The much anticipated Trans-Pacific Partnership deal is one month away from completion, Thomas Donohue, CEO and President of the U.S. Chamber of Commerce told CNBC on Tuesday.
The U.S.-led deal has been under negotiation since 2010, and is designed to boost international trade relations by eliminating trade barriers among partner countries and enforcing higher standards of transparency.
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"I think we are getting close. The [U.S.] President will be able to announce, as will other world leaders, progress in the right direction [at the Asia-Pacific Economic Cooperation meeting], but my guess is that it's got another month in it," Donohue told CNBC Asia's Squawk Box on Tuesday.
Expectations had been building that President Barack Obama would announce the completion of the deal at the Asia-Pacific Economic Cooperation Economic Leaders' meeting in Bali, Indonesia, which kicked off this week.
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While 12 countries have joined the free-trade negotiations, some of the world's largest economies including China and India are yet to join.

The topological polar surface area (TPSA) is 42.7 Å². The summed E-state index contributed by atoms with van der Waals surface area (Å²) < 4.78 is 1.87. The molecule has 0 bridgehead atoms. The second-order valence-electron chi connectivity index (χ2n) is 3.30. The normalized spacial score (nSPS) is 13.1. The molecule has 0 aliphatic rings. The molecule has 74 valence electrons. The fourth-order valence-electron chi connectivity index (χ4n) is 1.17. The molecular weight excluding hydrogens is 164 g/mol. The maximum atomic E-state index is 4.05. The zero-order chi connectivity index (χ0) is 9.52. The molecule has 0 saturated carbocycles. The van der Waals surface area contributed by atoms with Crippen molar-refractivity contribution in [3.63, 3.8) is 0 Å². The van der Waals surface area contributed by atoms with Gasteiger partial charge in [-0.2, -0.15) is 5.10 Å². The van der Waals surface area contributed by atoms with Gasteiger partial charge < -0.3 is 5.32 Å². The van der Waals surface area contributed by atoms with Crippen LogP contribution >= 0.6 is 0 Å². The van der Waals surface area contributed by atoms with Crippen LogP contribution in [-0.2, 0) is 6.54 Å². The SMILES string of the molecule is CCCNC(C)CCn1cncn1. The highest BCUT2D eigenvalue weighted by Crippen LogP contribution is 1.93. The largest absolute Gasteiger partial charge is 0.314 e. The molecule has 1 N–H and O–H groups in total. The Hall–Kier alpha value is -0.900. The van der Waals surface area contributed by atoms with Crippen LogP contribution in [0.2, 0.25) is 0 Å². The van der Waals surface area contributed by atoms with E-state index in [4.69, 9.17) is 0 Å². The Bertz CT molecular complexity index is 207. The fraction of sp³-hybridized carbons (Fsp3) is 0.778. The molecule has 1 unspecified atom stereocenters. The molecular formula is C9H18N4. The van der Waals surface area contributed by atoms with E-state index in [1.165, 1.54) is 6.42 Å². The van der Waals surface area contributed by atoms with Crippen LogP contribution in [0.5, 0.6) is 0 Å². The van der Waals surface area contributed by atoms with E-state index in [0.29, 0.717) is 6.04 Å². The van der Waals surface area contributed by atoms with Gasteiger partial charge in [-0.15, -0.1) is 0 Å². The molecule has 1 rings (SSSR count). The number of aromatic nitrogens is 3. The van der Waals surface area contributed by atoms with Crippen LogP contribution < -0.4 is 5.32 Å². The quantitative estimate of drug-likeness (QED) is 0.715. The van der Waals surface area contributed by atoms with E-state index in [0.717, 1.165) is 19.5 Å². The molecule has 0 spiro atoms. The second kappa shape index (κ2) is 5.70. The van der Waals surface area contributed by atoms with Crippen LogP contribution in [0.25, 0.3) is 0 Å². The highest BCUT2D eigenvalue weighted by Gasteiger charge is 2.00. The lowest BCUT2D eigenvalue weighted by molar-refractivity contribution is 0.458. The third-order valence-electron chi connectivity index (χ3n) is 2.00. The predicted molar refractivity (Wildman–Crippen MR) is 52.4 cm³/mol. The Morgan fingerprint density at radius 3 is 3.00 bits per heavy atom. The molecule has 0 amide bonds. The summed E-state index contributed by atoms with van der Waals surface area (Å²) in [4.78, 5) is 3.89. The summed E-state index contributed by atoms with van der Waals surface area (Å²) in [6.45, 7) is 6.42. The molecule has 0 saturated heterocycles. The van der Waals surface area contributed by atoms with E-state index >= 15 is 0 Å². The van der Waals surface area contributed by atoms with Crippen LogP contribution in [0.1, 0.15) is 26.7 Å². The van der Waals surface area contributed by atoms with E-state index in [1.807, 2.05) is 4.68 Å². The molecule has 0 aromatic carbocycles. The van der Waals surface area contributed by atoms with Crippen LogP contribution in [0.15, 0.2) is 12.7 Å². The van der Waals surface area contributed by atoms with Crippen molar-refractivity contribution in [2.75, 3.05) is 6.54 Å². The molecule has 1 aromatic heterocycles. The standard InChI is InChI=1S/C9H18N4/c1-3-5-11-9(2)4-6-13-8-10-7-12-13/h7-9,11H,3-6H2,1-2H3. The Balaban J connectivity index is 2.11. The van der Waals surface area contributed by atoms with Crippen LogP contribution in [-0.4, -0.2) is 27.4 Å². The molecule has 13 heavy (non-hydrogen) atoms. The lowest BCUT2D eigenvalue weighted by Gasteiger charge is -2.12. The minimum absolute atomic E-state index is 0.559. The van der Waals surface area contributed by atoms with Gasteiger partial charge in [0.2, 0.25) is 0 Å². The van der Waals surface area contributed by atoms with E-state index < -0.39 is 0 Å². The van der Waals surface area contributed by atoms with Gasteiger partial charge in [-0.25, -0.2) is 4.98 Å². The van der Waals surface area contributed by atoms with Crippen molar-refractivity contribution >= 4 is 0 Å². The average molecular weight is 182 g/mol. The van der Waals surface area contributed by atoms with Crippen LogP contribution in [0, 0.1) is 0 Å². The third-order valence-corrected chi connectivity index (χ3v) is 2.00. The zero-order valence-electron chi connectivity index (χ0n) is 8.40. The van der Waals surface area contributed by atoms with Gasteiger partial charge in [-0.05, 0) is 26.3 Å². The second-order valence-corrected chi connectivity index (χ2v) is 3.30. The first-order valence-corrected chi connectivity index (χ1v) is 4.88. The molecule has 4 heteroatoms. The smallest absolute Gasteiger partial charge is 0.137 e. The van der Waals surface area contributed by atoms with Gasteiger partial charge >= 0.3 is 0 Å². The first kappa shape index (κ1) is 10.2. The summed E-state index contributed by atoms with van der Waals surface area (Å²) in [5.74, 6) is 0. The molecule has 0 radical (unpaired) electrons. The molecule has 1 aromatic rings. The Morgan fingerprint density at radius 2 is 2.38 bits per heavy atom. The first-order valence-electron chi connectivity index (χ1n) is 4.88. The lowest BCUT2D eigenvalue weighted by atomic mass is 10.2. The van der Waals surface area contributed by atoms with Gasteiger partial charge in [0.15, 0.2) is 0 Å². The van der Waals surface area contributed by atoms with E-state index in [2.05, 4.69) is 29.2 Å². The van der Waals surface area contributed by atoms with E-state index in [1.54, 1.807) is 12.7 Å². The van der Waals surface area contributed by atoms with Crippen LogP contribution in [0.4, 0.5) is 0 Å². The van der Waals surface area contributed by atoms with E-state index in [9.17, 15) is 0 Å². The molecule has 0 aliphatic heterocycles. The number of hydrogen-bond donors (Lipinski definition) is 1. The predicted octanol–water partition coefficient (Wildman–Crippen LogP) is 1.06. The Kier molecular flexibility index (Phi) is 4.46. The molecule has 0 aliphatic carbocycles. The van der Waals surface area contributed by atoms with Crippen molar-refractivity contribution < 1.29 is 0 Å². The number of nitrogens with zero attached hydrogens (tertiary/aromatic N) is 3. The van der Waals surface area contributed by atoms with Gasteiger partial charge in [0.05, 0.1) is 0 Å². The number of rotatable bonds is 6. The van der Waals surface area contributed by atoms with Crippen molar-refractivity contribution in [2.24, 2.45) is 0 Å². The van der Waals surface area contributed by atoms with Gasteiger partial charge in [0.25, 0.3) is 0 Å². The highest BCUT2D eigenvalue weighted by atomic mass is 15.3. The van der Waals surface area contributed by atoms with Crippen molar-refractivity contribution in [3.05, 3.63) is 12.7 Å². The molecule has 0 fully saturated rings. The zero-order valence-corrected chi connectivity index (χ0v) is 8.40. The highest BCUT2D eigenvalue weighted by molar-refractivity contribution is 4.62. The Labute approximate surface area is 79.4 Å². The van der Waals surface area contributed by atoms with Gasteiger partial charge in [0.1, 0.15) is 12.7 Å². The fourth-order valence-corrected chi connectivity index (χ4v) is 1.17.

"The [TPP]... should go ahead because it's ready, prepared to go, it's almost there... it will fundamentally strengthen the economies in the Pacific region and it will have a very major effect on the players that really need help," said Donohue.
China's involvement in the deal has been particularly contentious given the tense relationship between the U.S. and the world's second-largest economy.
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Donohue confirmed that China was keen to get involved in the negotiations, but added that in his view the deal did not require China's participation to be successful.
"No (the TPP does not need China). China now wants to get in to the TPP and I can personally tell you that," he said.
"The TPP is not exclusively closed to China... I actually think that down the road China might very well participate in the TPP," Nicholas Consonery, China analyst at Eurasia Group told CNBC on Tuesday.
In late May this year China's Commerce Ministry said it would study the possibility of joining the pact.
The United States, Japan, Canada, Mexico, Australia, New Zealand, Chile, Peru, Vietnam, Malaysia, Brunei and Singapore have all signed up for the TPP talks. South Korea was asked to join but declined for the time being.
— By CNBC's Katie Holliday: Follow her on Twitter @hollidaykatie